While everyone’s WordPress site is different, there are a few things that every site needs regardless of what niche it’s in or how sophisticated it is.
Every site should have the following 5 fundamental areas covered:
Unfortunately, WordPress doesn’t take care of these things the way it probably should straight out of the box.
And so for that reason, we turn to plugins.
For each area mentioned above, we’ll recommend a plugin that covers it for you.
1. Security | WordFence
Security is something everyone should worry about.
Of course, keeping plugins and themes up to date helps a lot. And having strong passwords helps a lot too.
But sometimes you still need more.
The WordFence plugin could be that "more" you’re looking for.
When it’s first installed, it does a check of your site to see if there are any problems, to begin with. It then goes about helping to protect you in the future.
Here are the areas it addresses:
- Blocking – Blocks known attackers, blocks malicious networks, blocks or limits aggressive crawlers, etc.
- Login Security – This allows you to set up two-factor authentication using both your password and your phone, check the strength of all passwords, etc.
- Security Scanning – Scans files for issues, lets you see how files have changed, scans for backdoor hacks, etc.
- WordPress Firewall – Firewall to block popular threats
- Monitoring – This allows you to see traffic in real-time, including robots, monitors DNS security, monitors disk space, etc.
- Caching – Includes caching
- Multisite Security – can be used with Multisite
2. Backups | UpdraftPlus
Backups can be crucial, of course.
They are so important that there are a number of services and premium plugins offering backups at a pretty penny.
But UpdraftPlus is free. And it does a lot of what the premium plugins do.
UpdraftPlus lets you make manual or scheduled backups. It lets you store them on your server, on a third-party site like Dropbox, Google Drive, S3, and others, or it lets you download them to your computer.
3. SEO | Yoast SEO
Even if you don’t care about trying to get traffic from search engines, it certainly doesn’t hurt if you do.
And most people actually do care, of course. And so an SEO plugin is key.
Anyone with any WordPress SEO experience at all knows that the Yoast SEO plugin is considered the gold standard.
There are other SEO plugins out there, and some may prefer them for different reasons, but whenever I’ve checked out other plugins to see if they might be better, I’ve always found myself coming back to Yoast.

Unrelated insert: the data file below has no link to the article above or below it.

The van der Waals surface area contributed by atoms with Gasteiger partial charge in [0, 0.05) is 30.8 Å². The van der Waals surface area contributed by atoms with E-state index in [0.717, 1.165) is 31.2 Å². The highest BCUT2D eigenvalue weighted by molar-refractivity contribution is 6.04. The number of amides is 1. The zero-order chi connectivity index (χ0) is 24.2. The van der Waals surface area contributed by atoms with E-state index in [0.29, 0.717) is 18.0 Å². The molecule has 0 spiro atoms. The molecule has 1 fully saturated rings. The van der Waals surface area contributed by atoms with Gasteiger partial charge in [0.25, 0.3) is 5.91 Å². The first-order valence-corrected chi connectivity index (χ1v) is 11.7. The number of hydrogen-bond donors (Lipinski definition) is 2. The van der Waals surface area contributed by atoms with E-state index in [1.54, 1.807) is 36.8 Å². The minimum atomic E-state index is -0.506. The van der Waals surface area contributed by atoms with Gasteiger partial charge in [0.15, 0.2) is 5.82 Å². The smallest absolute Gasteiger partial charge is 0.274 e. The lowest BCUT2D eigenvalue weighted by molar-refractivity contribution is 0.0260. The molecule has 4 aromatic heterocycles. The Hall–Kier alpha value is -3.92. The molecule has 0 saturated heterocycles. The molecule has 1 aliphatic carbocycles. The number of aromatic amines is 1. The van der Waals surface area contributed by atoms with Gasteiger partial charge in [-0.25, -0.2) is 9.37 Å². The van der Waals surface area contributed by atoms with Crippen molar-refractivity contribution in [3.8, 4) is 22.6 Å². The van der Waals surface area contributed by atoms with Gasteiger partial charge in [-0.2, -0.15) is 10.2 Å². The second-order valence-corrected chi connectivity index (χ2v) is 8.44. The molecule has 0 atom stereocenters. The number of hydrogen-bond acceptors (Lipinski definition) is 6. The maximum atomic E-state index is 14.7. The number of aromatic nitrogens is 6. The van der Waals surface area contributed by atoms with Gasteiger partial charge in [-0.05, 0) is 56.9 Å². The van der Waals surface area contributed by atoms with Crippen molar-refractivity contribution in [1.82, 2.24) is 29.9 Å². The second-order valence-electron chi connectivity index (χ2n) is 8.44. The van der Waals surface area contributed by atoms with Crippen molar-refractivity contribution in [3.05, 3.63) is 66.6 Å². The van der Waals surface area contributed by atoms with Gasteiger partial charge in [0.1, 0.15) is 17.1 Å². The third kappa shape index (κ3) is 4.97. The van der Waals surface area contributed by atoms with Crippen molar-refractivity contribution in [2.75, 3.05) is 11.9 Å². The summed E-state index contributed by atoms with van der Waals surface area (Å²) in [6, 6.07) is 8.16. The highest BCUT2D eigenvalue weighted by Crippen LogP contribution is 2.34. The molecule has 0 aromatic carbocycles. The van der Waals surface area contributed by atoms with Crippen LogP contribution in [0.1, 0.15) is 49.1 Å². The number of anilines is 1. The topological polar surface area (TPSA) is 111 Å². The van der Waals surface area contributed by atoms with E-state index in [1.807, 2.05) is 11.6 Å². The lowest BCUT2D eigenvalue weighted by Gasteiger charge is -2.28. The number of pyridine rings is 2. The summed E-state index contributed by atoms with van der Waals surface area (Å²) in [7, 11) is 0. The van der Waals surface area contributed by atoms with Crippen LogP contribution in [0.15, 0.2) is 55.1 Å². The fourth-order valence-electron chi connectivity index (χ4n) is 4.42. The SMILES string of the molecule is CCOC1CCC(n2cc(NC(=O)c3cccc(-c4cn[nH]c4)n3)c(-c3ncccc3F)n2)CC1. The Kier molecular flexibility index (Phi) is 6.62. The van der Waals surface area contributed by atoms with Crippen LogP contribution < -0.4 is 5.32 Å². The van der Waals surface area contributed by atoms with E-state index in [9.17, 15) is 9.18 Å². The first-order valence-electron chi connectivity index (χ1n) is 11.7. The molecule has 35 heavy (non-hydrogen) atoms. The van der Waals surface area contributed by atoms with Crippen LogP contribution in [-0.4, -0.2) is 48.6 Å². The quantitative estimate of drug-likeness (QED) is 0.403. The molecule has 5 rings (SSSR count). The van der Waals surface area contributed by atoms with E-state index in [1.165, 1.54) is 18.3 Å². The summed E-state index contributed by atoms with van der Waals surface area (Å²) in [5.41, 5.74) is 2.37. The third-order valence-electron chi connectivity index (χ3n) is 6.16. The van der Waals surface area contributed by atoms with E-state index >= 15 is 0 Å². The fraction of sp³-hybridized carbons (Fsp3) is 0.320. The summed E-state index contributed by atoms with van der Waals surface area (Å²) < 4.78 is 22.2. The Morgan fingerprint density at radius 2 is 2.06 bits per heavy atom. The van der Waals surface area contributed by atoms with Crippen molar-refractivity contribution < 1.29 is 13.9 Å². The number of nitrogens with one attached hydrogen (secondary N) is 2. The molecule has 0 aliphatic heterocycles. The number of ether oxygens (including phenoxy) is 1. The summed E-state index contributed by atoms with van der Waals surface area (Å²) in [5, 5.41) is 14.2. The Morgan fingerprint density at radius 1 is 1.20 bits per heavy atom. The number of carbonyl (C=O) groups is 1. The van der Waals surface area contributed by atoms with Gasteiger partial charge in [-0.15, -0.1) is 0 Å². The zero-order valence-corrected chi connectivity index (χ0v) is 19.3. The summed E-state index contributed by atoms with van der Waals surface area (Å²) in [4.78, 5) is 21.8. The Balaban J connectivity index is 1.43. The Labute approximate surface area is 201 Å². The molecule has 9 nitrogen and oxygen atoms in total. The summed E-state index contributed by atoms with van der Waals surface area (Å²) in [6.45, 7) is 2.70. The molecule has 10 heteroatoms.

The plugin can be a little overwhelming for a novice, but there is documentation on the Yoast site and in other places on the web that can help.
The box it places on each individual post or page can be very helpful as well. It lets you do things like put in an “SEO title” that the search engines see while still keeping your original title on the page itself for visitors to your site. (Note: people searching in the search engines will see the “SEO title,” so make sure it’s still human-readable and click-enticing.)
4. Spam | CleanTalk Anti-Spam
Ah, spam. Everybody’s favorite. You think you’ve turned everything off or configured your settings in such a way as to block the spammers, but there they are again, as regular as the sunrise.
The CleanTalk plugin helps to stop spam in the following areas:
- Contact forms
Spammers are constantly changing their tactics, of course. And it seems the plugins that are considered the “best” spam plugins seem to change with the seasons. Currently, CleanTalk gets great reviews.
Of course, Akismet is also very good. It’s made by Automattic, i.e. essentially the same people behind WordPress itself (for the most part). But the deal with Akismet is that it’s free only if you’re running a non-commercial site. If it’s a commercial site, then you have to pay monthly.
5. Cache | W3 Total Cache
Speed is important both for your visitors and for the search engines.
One of the best ways to help a site improve its speed is to use a caching plugin.
W3 Total Cache is one of the best and has been around for years.
Getting the settings right on a caching plugin is not always so easy. There are lots of tutorials on the web for how to do it, but sometimes even following a tutorial will break your site. (I’ve always found it was easy enough to “unbreak” the site again by simply unchecking a setting that I had checked.)
In any case, before using a caching plugin, it’s probably a good idea to do a backup. And then you can test things to see which settings work for you. The theme and plugins you’re using will affect what works best for you, so there’s really no one-size-fits-all configuration to follow.
Covering the Basics
Those five areas above should probably be covered on every site you make.
You may want to go with different plugins than those above, but those mentioned all have great reputations and some history behind them.